American holidays seem built upon a peculiar mix of happiness and high anxiety. We love to celebrate. But it's mingled with the stress of cooking elaborate dinners, shopping for gifts and attending obligatory social events.
And this year, perhaps unlike any in recent memory, holiday stress could reach lofty new proportions for adults and children.
The Sept. 11 terrorist attacks, the spate of anthrax-tainted letters, the war in Afghanistan and the economic recession have affected everyone. Tension over those events, together with worries about the future, all point to a handle-with-care holiday season.
"Holidays, independent of the world around us, bring out the best and the worst in families," says Robin H. Gurwitch, a psychologist at the University of Oklahoma Health Sciences Center. "People need to think ahead as much as possible this year so that buttons don't get pressed."
Parents, especially, should remember that they aren't the only ones on edge, mental health experts caution. Children continue to be affected and confused in ways adults may find surprising. Because it's hard for them to put recent events in perspective, many of them may be understandably anxious.
"Unlike most tragic events that are one shot, this has been ongoing," says Gurwitch, who counseled families after the Oklahoma City bombing. "As parents, you don't want to be blindsided by not thinking about how this is affecting your family."
Start with yourself
But before adults deal with their children, they should reflect on their own emotions, experts say.
Although parents should, when appropriate, remind children that they are safe, that message could ring hollow if the adult doesn't feel safe himself, says Bernard Arons, director of the U.S. Department of Health and Human Services' Mental Health Services.
"Young people are picking up on the stress and tension," he says. "Some people say, 'Oh, my kids aren't aware of what's going on at all.' I really think that kids are very perceptive observers of adult behavior."
Until now, adults may have avoided discussing frightening news with children present. But if the extended family or friends gather for Thanksgiving and subsequent holidays, it could become a forum for adults to discuss what's happened and to vent bottled-up feelings.
Keep in mind that children may be listening and that what you say could be upsetting, says Robin Goodman, of New York University's Child Study Center. It's healthy for adults to discuss their feelings in appropriate settings, such as adults-only social outings. But children don't need to be burdened with their parents' serious worries the fear of losing a job, for example. Children should not be their parents' de facto counselors, experts say.
Don't ignore it
To some extent, parents do need to tell their children what's going on. For example, depending on the children's ages, parents might explain that the holiday shopping budget is smaller this year because of the slow economy or that a favorite relative isn't coming for a Thanksgiving visit because he or she is afraid to get on an airplane.
"I'm really of the opinion that reality should not be hidden from children," says Dr. Lewis P. Lipsitt, professor emeritus of psychology at Brown University. But it should be presented in age-appropriate ways, he added.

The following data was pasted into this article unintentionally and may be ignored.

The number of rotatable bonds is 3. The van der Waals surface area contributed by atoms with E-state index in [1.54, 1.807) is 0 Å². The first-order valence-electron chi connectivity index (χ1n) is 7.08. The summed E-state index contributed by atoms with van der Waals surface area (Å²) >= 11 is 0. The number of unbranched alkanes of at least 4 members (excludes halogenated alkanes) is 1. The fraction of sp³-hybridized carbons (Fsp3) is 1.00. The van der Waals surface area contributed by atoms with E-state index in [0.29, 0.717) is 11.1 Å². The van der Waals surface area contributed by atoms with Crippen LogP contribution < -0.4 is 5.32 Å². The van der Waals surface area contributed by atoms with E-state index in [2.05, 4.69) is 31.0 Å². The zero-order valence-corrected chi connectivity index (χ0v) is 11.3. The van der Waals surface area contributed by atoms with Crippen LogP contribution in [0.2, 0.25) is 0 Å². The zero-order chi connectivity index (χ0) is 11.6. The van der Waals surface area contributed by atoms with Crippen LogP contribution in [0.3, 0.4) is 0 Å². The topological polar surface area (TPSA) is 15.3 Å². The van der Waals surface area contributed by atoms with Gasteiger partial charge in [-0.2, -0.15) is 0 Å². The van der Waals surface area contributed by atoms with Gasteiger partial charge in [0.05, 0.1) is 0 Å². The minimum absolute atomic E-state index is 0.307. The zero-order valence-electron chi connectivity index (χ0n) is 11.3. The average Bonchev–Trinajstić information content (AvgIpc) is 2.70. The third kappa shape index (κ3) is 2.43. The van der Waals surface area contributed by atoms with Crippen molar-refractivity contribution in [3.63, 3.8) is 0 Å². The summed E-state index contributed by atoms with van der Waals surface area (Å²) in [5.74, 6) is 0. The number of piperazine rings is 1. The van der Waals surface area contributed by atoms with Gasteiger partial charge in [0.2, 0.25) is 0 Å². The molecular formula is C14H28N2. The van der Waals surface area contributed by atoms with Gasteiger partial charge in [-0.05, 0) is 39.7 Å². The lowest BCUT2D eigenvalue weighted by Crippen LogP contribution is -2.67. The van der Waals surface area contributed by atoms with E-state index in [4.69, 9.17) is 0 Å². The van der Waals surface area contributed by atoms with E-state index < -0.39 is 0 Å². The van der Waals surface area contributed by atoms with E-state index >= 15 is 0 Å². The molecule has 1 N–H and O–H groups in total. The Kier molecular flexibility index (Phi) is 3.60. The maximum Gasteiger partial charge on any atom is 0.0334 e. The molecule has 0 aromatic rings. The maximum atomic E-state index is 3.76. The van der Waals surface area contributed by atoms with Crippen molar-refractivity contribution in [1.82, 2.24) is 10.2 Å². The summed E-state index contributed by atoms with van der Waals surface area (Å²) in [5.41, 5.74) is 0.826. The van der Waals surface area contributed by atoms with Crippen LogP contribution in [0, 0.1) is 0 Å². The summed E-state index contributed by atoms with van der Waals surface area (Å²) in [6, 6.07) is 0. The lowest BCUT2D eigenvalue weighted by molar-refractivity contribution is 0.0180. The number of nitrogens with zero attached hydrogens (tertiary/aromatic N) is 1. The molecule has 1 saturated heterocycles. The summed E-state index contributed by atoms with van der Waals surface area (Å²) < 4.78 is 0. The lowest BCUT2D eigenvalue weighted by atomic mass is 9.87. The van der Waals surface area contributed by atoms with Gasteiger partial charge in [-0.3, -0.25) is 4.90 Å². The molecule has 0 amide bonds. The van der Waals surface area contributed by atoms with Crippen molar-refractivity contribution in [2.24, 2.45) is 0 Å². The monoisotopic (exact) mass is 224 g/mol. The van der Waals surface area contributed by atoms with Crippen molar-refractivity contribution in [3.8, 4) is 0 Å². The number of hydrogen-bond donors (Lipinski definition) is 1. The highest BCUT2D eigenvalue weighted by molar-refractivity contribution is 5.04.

Similarly, pretending everything is fine or faking cheerfulness may backfire, experts say, because children are picking up other signals.
And children may well be having difficulty dealing with recent events. While adults can make some sense of the war, terrorism and the nation's economic problems through media coverage and discussions with other adults, a child's reality can be skewed by rumors at school or inaccurate information circulated through e-mail.
A middle-school-age child is likely to come home with a tale that a terrorist attack is imminent. A 6-year-old may have heard stories about bombs planted under the playground.
"A parent may feel relatively safe. But their child may go to school, and someone pulls a (terrorism-related) prank. The child's world is affected in a different way," Goodman says. "Parents often misjudge and underestimate what is going on with their kids."
Even very young children are trying to assimilate recent events, says Morgan Graham, director-teacher of the All Children Great and Small preschool in the Los Feliz neighborhood of Los Angeles.
"Children are playing firefighter and search-and-rescue constantly," she says. "Those are themes in their play that I've never seen before."
The school has encouraged the children's expression, even purchasing plastic firefighter hats, Graham says, because play helps young children master their feelings.
Parents also should encourage younger children to ask questions to get a sense of how they are coping, Gurwitch says. Often they may ask the same question repeatedly, gaining a better understanding of the issue each time the parent answers.
Young children who are scared or anxious may act out or express fears that seem unrelated to terrorism but may, indeed, be linked to recent events, she adds. A new fear be it dogs or spiders or something else may signal a child's insecurity or fear about their personal safety.
Besides discussing anxieties, families should be proactive in their approach to the holidays. For example, parents could discuss with their children how people should treat each other.